Google Is Asked to Remove 1 Million Links Each Day

The DMCA phenomenon has reached a new record as Google works to sift through links

  Google is quite busy these days
Google seems to be working overtime just to handle all the link removal requests it receives every day. In fact, things have gotten to a point where the company gets about 1 million such demands per day.

Google seems to be working overtime just to handle all the link removal requests it receives every day. In fact, things have gotten to a point where the company gets about 1 million such demands per day.

The trend proves that the music and movie industries are increasingly concerned about getting Google to play the role of “Internet police.”

TorrentFreak reports that Google has processed for the very first time, over 1 million requests per day, adding up to 7.8 million in a week, which is more than ten percent over the previous record which was registered last week. Of course, it should be mentioned that there seems to be a new top number every week.

The number of DMCA notices received by Google has been climbing dramatically over the past few years. Google began making public this type of data a few years ago. At the time, however, Google was only getting a few dozen notices over an entire year, not the amounts it’s getting now.

More specifically, in 2008 Google received one request every six days. For perspective, today, Google gets asked to take down a link every 8 milliseconds.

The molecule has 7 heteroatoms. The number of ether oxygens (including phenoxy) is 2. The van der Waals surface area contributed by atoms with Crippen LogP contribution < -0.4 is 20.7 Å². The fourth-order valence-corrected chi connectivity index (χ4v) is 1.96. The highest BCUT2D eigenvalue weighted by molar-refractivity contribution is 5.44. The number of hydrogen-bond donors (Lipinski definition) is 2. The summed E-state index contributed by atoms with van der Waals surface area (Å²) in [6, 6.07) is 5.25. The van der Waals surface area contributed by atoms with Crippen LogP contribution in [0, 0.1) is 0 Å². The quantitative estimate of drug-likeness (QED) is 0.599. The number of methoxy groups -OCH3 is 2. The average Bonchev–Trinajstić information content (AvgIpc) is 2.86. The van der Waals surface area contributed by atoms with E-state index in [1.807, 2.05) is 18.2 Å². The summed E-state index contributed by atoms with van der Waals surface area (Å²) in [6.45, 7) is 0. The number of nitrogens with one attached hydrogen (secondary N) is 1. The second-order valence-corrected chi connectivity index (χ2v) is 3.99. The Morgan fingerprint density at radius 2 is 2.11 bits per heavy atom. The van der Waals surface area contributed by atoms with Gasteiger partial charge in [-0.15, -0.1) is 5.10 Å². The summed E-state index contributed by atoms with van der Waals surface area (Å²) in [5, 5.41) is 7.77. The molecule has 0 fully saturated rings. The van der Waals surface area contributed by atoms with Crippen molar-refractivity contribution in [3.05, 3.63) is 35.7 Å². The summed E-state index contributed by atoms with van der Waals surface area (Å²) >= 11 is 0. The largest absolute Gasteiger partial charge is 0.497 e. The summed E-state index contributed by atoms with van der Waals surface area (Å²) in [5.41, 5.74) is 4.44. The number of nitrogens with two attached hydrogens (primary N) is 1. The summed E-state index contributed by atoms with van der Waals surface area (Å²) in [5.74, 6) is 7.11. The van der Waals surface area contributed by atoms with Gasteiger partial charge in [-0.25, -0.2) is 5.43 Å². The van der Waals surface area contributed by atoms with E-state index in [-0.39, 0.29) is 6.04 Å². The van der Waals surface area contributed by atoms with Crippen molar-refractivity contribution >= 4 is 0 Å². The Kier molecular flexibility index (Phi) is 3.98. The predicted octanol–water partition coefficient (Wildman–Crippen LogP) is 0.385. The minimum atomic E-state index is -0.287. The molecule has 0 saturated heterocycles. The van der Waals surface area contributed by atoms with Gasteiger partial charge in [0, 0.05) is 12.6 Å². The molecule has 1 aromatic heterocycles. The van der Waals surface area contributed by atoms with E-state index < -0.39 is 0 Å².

There’s a big issue with this increase of demands, however, and it’s not the fact that copyright owners are asking for links to infringing content to be taken down because they are now more aware than ever of the piracy phenomenon.

The problem is that Google goes through all these millions of requests and rejects a good part of them because there is either no copyrighted material on those pages, the notice is sent by mistake or it’s simply a case of abuse.

Google has gotten really good over the years at tracking down errors, especially since the flagging process for the likes of MPAA and RIAA is automated, which means that there are plenty of mistakes to be found. Of course, there are still plenty of link that get taken down by mistake since Google’s method isn’t fool-proof, but the number is small compared to the amount of links that continue to show up in search results even though various entities want them down while holding no rights over the content within.

Even the RIAA is starting to see that simply drowning Google in DMCA notices isn’t working. In fact, Brad Buckles, its executive vice president for the anti-piracy fight has said that they’re “using a bucket to deal with an ocean of illegal download” and a while back suggested that Google should just ban entire domains, completely disregarding the fact that even torrent sites hold legal content.

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